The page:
Ed Ruscha may be known as a quintessential California artist, but the Nebraska-born painter’s first public commission currently resides in New York City. Ruscha is the latest in a range of artists called upon to grace the Highline, Manhattan’s once-defunct elevated rail line, now a breezy, award-winning pedestrian park.
Flanked by a melange of west side hotels, offices, and apartment buildings, the Highline presents a dramatic urban context and unique vantage point for large-scale works; and, not-surprisingly, Ruscha’s wry text-based composition makes an arresting sight. Unveiled this week, the exactingly hand-painted mural occupies the entire side of an adjacent apartment building, rising above the well-trafficked walkway, and presenting many a photo backdrop for tourists and locals alike.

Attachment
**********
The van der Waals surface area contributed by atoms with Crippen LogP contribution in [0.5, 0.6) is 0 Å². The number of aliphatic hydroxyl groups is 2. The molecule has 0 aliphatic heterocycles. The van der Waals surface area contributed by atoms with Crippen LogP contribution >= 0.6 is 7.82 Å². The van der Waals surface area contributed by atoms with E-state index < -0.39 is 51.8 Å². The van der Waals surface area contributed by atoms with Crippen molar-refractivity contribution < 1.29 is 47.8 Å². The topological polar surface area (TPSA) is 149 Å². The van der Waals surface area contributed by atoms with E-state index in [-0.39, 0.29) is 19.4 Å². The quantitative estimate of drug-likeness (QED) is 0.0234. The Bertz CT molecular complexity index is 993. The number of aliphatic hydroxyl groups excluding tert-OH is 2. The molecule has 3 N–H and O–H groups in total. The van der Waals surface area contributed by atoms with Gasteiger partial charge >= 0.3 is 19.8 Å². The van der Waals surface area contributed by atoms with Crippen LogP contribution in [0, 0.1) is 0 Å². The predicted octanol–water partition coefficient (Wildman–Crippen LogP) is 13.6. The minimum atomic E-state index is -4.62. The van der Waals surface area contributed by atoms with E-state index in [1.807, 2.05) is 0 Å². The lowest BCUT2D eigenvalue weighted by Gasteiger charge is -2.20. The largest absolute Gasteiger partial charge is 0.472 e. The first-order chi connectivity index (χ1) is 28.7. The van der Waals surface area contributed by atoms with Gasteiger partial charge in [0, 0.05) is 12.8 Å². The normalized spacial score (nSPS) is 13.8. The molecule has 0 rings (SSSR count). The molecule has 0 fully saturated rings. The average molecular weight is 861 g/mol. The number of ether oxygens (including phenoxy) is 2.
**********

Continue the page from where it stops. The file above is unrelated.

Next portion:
The site-specific work appears to have been crafted just for New York City, but is, in fact, a re-imagining of Ruscha’s 1977 pastel on paper composition of the same title. Only, this being Manhattan, it’s much, much bigger.Images: The Highline